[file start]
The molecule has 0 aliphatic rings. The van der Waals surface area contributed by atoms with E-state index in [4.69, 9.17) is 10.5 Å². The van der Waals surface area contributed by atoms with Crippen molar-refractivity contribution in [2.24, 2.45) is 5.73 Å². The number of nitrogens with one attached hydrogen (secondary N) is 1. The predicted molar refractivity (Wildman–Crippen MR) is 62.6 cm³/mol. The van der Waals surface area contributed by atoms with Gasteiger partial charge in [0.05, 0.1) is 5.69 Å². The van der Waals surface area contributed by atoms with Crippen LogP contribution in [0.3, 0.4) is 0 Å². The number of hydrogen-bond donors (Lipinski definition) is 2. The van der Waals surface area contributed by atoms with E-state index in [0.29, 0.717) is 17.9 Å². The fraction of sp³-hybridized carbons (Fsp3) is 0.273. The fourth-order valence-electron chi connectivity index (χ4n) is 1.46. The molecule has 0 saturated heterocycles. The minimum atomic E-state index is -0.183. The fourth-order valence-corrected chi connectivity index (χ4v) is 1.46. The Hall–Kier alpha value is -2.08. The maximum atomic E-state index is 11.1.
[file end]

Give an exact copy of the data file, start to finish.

The molecule has 0 aliphatic rings. The van der Waals surface area contributed by atoms with E-state index in [4.69, 9.17) is 10.5 Å². The van der Waals surface area contributed by atoms with Crippen molar-refractivity contribution in [2.24, 2.45) is 5.73 Å². The number of nitrogens with one attached hydrogen (secondary N) is 1. The predicted molar refractivity (Wildman–Crippen MR) is 62.6 cm³/mol. The van der Waals surface area contributed by atoms with Gasteiger partial charge in [0.05, 0.1) is 5.69 Å². The van der Waals surface area contributed by atoms with Crippen LogP contribution in [0.3, 0.4) is 0 Å². The number of hydrogen-bond donors (Lipinski definition) is 2. The van der Waals surface area contributed by atoms with E-state index in [0.29, 0.717) is 17.9 Å². The fraction of sp³-hybridized carbons (Fsp3) is 0.273. The fourth-order valence-electron chi connectivity index (χ4n) is 1.46. The molecule has 0 saturated heterocycles. The minimum atomic E-state index is -0.183. The fourth-order valence-corrected chi connectivity index (χ4v) is 1.46. The Hall–Kier alpha value is -2.08. The maximum atomic E-state index is 11.1.